TODAY

TODAY   |  October 15, 2013

Robert Redford: My new film is ‘pure cinema’

The legendary actor and director tells TODAY about his new film, “All Is Lost,” in which he plays a nameless man who gets lost at sea, and explains how he’s managed to stay centered in an industry that tends to objectify movie stars.

Share This:

This content comes from Closed Captioning that was broadcast along with this program.

>>> redford. he is an actor known for classic rolls in butch cassidy and the sun dance kid and all the president's men and won an oscar for directing ordinary people . his newest movie is an adventure at sea featuring redford as a single nameless and nearly wordless character. take a look.

>>> robert redford , good morning, nice to have you here.

>> hi, matt.

>> when's the last time you excepted a roll in a movie that had a script of 30 pages?

>> this year.

>> very little dialogue and the good news is you don't have a lot to memorize. the challenging part is this is all you. it's you on screen alone, in silence, tight shots of your face. what were the challenges?

>> yeah, i'm surprise the audience still stayed.

>> it's incredibly compelling. what i loved about the story is for all the years you have been doing sun dance , the film festival , all the up and coming and aspiring film makers you've been around, this is the first time that one of them actually said mr. redford , would you be in my movie.

>> that's right. he didn't call me mr. redford but he said would you be in my movie and i thought, well, that's interesting. all the people i supported over the years, nobody has ever come forward and asked me to be in the film. i would have taken it just because he asked.

>> why do you think that is? do you think it's like the pretty girl in high school everybody assumes she is already going to the prom or too busy to say yes.

>> no, i never related to the pretty girl in high school .

>> come on. really? that wasn't in your frame of reference at all?

>> not my frame of reference.

>> this character is nameless. the audience never learned his name and we don't know really anything except a little of a letter in the beginning or comments made about his back story. so as an actor i was always told that's what you need to get your arms around a character. to know a little bit. what did you cling to?

>> i loved it. i loved it because to me it was more pure cinema . it wasn't reliant on specific effects or digital. it wasn't going to be heavy in postproduction. it was just pure. i love that. as an actor i like the idea of there not being any interference between you and the experience of the audience. dialogue, voice overs, things like that. that was rare and for me it was extremely attractive. i was drawn to that. i loved it.

>> i was read a little bit about your other reasons for taking it. you like these situations, robert, when incredible circumstances strike someone and it gets so dyer that a lot of people would simply quit yet some people don't. they percesevere.

>> you hit it. at what point do you keep going when others would have stopped. when the odds are impossible and you say i can't go any further so i won't and then other people just keep going than for no other reason than just to continue and that's always fascinated me.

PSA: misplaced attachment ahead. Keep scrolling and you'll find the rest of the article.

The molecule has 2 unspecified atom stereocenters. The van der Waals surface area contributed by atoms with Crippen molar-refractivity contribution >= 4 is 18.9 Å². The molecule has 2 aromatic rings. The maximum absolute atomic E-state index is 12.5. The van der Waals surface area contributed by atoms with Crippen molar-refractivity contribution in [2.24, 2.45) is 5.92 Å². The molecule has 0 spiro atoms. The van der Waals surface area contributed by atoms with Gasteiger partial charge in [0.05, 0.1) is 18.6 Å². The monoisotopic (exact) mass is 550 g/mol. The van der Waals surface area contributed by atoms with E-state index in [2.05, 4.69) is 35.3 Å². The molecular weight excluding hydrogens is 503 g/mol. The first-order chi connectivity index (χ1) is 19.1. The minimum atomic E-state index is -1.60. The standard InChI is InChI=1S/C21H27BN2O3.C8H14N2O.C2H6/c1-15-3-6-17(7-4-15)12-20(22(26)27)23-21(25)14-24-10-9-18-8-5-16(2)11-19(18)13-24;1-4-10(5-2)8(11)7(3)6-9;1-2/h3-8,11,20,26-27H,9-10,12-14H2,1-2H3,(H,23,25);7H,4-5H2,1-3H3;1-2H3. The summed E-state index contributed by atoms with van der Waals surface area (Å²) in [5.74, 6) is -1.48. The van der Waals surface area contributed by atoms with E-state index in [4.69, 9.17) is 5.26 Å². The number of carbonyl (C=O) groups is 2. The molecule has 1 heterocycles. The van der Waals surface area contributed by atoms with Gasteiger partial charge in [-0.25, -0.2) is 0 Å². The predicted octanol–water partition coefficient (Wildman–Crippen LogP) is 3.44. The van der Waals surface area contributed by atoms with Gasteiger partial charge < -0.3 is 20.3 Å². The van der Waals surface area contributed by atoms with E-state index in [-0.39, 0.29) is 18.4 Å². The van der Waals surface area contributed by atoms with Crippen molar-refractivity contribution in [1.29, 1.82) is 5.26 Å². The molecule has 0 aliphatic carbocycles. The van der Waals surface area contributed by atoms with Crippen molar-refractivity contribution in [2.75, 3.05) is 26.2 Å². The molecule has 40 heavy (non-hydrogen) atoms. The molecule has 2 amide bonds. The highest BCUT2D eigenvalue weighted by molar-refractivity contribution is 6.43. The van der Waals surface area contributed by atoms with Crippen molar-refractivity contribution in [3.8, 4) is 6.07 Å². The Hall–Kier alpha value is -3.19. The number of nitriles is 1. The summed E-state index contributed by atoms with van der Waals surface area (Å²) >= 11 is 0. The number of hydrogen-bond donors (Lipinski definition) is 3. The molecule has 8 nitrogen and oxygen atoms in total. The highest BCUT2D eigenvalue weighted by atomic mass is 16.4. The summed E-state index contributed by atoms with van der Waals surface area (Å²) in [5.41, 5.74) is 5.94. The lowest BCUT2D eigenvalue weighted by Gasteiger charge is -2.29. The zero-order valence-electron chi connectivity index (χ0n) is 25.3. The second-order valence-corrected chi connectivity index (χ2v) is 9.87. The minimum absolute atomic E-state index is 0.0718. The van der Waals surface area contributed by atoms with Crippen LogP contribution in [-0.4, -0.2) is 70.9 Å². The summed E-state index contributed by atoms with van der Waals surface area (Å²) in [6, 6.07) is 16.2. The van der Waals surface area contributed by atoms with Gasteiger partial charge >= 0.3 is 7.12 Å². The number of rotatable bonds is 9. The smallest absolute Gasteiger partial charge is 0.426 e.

>> you are getting a lot of great reviews for this movie. let me read you something. i'll embarrass you.

>> i'm already embarrassed.

>> a film critic wrote "all is lost" is amazing, deeply moving, and harking back to an age when the best mainstream films might be the best pictures america made. it's an adventure and an epic with one person, robert redford . do you like reading things like that?

>> no.

>> why?

>> they're embarrassing.

>> you don't have a big ego after all of these years?

>> well, i must or i wouldn't be in this business. but there's areas that i stay away from them. that's one of them.

>> let me embarrass you again then.

>> you're doing great.

>> thank you. there was a time when if you asked people in this country to write a list of sex symbols and you say give me three choices you would have fallen at the top of every single list written. what was that time like for you as an actor and a person?

>> you know, i'll tell you what it was like. i got really nervous early on when there was overreaction to something i had done, something i wasn't expecting and i got really nervous about what my life would be if i played into that. so i put three signs up for myself about the word object. one was you're being treated like an object. that's the first stage and the second stage is if you aren't careful you'll start to behave like an object and the third and final stage is you will become an object. so those were my cautionary tale. avoid that. don't look back. don't look in your rear-view mirror or career as anything that gained momentum overtime. just focus on the future and don't look back.

>> when you do look at your career now without looking back too much and you look at an oscar for ordinary people and a lifetime achievement oscar and no individual acting oscar and people are saying this movie might be the movie, would it be important to you?

>> not necessarily. awards don't come into my mind. they never have. i'm surprised when they come but that's not what is on my mind. i always liked the climb up. that's the exciting part. not standing necessarily on the top.

>> well, i had a chance to watch this last night and the performance is extraordinary.

>> did you stay with it? you're a sailer, right?

>> i'm not a sailer but i have a boat and i found myself thinking a lot about the solitude and putting myself in your characters position. it's incredible. nice to see you.

>> nice to see you.

>> come back and see us.